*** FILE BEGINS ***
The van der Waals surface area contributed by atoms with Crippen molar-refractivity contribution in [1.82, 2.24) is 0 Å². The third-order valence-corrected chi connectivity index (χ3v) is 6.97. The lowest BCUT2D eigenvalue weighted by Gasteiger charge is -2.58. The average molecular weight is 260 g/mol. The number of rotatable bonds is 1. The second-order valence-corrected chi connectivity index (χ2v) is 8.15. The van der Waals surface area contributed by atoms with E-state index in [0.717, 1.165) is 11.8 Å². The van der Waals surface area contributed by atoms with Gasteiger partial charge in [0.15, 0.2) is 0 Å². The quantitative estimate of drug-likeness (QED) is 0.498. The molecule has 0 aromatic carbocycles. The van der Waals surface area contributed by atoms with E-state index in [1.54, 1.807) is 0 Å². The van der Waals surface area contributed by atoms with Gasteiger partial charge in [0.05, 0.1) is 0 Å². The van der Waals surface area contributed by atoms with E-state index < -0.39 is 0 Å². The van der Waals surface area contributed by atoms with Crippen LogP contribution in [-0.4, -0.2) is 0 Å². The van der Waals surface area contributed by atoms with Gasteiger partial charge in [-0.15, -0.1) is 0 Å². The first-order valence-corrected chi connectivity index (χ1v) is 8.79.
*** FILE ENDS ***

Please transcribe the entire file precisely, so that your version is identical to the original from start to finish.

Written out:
The van der Waals surface area contributed by atoms with Crippen molar-refractivity contribution in [1.82, 2.24) is 0 Å². The third-order valence-corrected chi connectivity index (χ3v) is 6.97. The lowest BCUT2D eigenvalue weighted by Gasteiger charge is -2.58. The average molecular weight is 260 g/mol. The number of rotatable bonds is 1. The second-order valence-corrected chi connectivity index (χ2v) is 8.15. The van der Waals surface area contributed by atoms with E-state index in [0.717, 1.165) is 11.8 Å². The van der Waals surface area contributed by atoms with Gasteiger partial charge in [0.15, 0.2) is 0 Å². The quantitative estimate of drug-likeness (QED) is 0.498. The molecule has 0 aromatic carbocycles. The van der Waals surface area contributed by atoms with E-state index in [1.54, 1.807) is 0 Å². The van der Waals surface area contributed by atoms with Gasteiger partial charge in [0.05, 0.1) is 0 Å². The van der Waals surface area contributed by atoms with E-state index < -0.39 is 0 Å². The van der Waals surface area contributed by atoms with Crippen LogP contribution in [-0.4, -0.2) is 0 Å². The van der Waals surface area contributed by atoms with Gasteiger partial charge in [-0.15, -0.1) is 0 Å². The first-order valence-corrected chi connectivity index (χ1v) is 8.79.